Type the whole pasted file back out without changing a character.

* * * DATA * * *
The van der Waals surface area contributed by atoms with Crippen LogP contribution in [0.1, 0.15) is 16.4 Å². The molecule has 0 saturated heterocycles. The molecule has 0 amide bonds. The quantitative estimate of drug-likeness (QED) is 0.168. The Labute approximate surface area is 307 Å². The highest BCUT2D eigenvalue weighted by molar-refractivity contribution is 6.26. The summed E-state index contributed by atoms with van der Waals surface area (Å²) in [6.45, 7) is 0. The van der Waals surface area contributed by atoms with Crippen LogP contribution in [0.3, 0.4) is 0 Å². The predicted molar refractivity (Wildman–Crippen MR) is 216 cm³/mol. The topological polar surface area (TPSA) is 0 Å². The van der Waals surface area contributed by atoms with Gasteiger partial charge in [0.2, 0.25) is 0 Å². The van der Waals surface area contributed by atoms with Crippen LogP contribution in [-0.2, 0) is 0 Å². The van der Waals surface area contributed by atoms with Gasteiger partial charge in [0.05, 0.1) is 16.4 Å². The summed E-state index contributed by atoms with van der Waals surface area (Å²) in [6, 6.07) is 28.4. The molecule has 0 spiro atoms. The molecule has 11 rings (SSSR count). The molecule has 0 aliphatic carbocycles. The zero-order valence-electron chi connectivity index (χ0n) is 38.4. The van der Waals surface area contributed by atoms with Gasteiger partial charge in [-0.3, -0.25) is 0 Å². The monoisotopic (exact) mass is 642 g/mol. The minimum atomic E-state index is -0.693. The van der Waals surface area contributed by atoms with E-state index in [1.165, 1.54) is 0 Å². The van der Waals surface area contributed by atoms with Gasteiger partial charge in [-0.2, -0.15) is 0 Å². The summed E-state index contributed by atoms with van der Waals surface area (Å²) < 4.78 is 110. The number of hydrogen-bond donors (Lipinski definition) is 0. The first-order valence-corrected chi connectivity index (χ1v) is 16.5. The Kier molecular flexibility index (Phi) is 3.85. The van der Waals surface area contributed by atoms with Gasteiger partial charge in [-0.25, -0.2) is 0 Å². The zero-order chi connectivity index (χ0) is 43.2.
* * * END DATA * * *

The van der Waals surface area contributed by atoms with Crippen LogP contribution in [0.1, 0.15) is 16.4 Å². The molecule has 0 saturated heterocycles. The molecule has 0 amide bonds. The quantitative estimate of drug-likeness (QED) is 0.168. The Labute approximate surface area is 307 Å². The highest BCUT2D eigenvalue weighted by molar-refractivity contribution is 6.26. The summed E-state index contributed by atoms with van der Waals surface area (Å²) in [6.45, 7) is 0. The van der Waals surface area contributed by atoms with Crippen LogP contribution in [0.3, 0.4) is 0 Å². The predicted molar refractivity (Wildman–Crippen MR) is 216 cm³/mol. The topological polar surface area (TPSA) is 0 Å². The van der Waals surface area contributed by atoms with Gasteiger partial charge in [0.2, 0.25) is 0 Å². The van der Waals surface area contributed by atoms with Crippen LogP contribution in [-0.2, 0) is 0 Å². The van der Waals surface area contributed by atoms with Gasteiger partial charge in [0.05, 0.1) is 16.4 Å². The summed E-state index contributed by atoms with van der Waals surface area (Å²) in [6, 6.07) is 28.4. The molecule has 0 spiro atoms. The molecule has 11 rings (SSSR count). The molecule has 0 aliphatic carbocycles. The zero-order valence-electron chi connectivity index (χ0n) is 38.4. The van der Waals surface area contributed by atoms with Gasteiger partial charge in [-0.3, -0.25) is 0 Å². The monoisotopic (exact) mass is 642 g/mol. The minimum atomic E-state index is -0.693. The van der Waals surface area contributed by atoms with E-state index in [1.165, 1.54) is 0 Å². The van der Waals surface area contributed by atoms with Gasteiger partial charge in [-0.2, -0.15) is 0 Å². The summed E-state index contributed by atoms with van der Waals surface area (Å²) < 4.78 is 110. The number of hydrogen-bond donors (Lipinski definition) is 0. The first-order valence-corrected chi connectivity index (χ1v) is 16.5. The Kier molecular flexibility index (Phi) is 3.85. The van der Waals surface area contributed by atoms with Gasteiger partial charge in [-0.25, -0.2) is 0 Å². The zero-order chi connectivity index (χ0) is 43.2.